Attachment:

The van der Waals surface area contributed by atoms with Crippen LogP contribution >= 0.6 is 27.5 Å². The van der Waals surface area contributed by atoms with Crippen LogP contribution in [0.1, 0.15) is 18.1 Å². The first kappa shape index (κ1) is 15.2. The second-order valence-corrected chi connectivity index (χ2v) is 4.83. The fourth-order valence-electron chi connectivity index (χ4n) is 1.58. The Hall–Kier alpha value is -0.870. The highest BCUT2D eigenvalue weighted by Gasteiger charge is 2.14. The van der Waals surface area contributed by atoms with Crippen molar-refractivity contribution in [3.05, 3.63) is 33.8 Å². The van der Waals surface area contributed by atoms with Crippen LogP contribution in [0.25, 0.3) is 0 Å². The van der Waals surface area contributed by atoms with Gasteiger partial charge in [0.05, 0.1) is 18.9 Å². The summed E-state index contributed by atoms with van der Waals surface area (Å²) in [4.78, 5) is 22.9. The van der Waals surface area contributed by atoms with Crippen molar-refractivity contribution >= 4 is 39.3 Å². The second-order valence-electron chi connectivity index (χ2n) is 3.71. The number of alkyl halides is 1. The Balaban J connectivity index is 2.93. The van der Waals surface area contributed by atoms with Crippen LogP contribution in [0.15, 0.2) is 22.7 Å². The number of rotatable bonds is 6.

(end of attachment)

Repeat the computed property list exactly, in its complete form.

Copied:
The van der Waals surface area contributed by atoms with Crippen LogP contribution >= 0.6 is 27.5 Å². The van der Waals surface area contributed by atoms with Crippen LogP contribution in [0.1, 0.15) is 18.1 Å². The first kappa shape index (κ1) is 15.2. The second-order valence-corrected chi connectivity index (χ2v) is 4.83. The fourth-order valence-electron chi connectivity index (χ4n) is 1.58. The Hall–Kier alpha value is -0.870. The highest BCUT2D eigenvalue weighted by Gasteiger charge is 2.14. The van der Waals surface area contributed by atoms with Crippen molar-refractivity contribution in [3.05, 3.63) is 33.8 Å². The van der Waals surface area contributed by atoms with Crippen LogP contribution in [0.25, 0.3) is 0 Å². The van der Waals surface area contributed by atoms with Gasteiger partial charge in [0.05, 0.1) is 18.9 Å². The summed E-state index contributed by atoms with van der Waals surface area (Å²) in [4.78, 5) is 22.9. The van der Waals surface area contributed by atoms with Crippen molar-refractivity contribution >= 4 is 39.3 Å². The second-order valence-electron chi connectivity index (χ2n) is 3.71. The number of alkyl halides is 1. The Balaban J connectivity index is 2.93. The van der Waals surface area contributed by atoms with Crippen LogP contribution in [0.15, 0.2) is 22.7 Å². The number of rotatable bonds is 6.